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3D FIB-SEM: Enabling 3D Connectomics

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3D FIB-SEM: Enabling 3D Connectomics
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Focused ion beams (FIB) were developed more than 20 years ago for fine cross-sectioning in materials science and for semiconductor chip analysis. A fine atomic beam with <10-nm diameter mills out trenches or polishes walls. These newly exposed surfaces, such as a cross section of a transistor, can then be imaged with a scanning electron microscope (SEM) that detects the scattered electrons. This is now being applied to biological samples, particularly neural circuits. A sequence of fine polishing steps of 10 nm or less, each followed by imaging of each new surface, can give a stack of 3D data with isotropic resolution. Such continuous milling/imaging also gives excellent registration and avoids many of the defects, such as tears and folds associated with cutting the thin sections required for transmission microscopy. However, this comes at the cost of slower imaging speeds and lack of long-term system stability, which in turn limit the maximum acquisition volume.

Full neuronal circuit reconstruction demands high resolution and high throughput in all three dimensions. With tremendous integration effort, here we developed customized solutions overcoming these barriers and paving the way of 3D FIB-SEM to become the mainstream imaging solution for connectomics. We have successfully sped up the image acquisition and improved system reliability with numerous stabilizing control, monitoring, and automation techniques. Our improvement made in the past 8 years highlighted in Figure 2A, the speed improvement and system integration optimization lead to over 3370 times of volume expansion since 2009.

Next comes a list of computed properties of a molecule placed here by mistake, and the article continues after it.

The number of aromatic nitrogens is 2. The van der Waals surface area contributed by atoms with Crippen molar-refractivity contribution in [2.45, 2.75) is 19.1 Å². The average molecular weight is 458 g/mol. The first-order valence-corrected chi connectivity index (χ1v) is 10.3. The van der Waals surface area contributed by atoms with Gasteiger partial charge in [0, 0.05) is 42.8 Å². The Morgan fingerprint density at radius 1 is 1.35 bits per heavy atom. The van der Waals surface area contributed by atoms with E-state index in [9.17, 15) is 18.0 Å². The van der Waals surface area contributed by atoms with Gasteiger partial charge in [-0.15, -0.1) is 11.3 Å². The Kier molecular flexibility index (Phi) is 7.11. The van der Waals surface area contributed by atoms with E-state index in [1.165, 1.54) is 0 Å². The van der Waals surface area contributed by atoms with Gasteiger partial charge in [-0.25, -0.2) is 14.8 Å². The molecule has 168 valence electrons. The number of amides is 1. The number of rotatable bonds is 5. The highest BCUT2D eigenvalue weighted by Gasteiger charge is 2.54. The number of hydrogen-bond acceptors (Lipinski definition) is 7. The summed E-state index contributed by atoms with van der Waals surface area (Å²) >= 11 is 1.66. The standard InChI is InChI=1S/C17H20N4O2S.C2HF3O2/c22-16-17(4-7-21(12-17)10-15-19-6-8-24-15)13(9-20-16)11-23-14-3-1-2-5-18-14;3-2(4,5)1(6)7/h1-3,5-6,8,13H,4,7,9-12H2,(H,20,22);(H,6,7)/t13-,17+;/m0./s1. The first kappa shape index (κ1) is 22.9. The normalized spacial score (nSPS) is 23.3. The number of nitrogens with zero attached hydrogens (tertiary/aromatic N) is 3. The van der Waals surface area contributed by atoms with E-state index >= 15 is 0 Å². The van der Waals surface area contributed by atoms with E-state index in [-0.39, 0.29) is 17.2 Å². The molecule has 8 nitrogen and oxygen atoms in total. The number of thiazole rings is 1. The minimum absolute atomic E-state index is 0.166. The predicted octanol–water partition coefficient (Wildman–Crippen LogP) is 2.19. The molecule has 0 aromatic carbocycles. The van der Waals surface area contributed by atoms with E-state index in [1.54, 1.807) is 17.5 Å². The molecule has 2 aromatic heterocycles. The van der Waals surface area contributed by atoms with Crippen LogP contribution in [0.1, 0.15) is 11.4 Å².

Figure 2A: Chronological FIB-SEM volume capability improvement since 2009. 2B: Examples of volume capability in 2011, 2012, and 2013.
These improvements have enabled the extension of the continuous imaged volume to more than 100x100x100 µm3 while maintaining 8x8x8 nm voxel resolution, with the system operating for several months seamlessly. Watch a movie of Drosophila Optic Lobe 3 Month Run by 3D FIB-SEM.
Alternatively, image volume can be traded off for even finer resolution, for example a continuous volume of ~ 30x30x30 µm3 at 4x4x4 nm voxel resolution can be easily accommodated. The greater ease of automated processing of such isotropic voxel data can improve the imbalance in connectomics studies pipeline among image acquisition, analysis, and the large human proof reading effort. We note that the ultimate volume size could be further extended with the aid of ultrathick partitioning. A few exemplary data sets of neural tissue and chlamydomonas illustrate the unique implications to cell biology, which can be seen from the movies below. The extended regime of fine resolution in all three dimensions combined with larger total volume will empower researchers with new techniques to accelerate discoveries in connectomics and cell biology.

Mouse Cortex (Neural Tissue)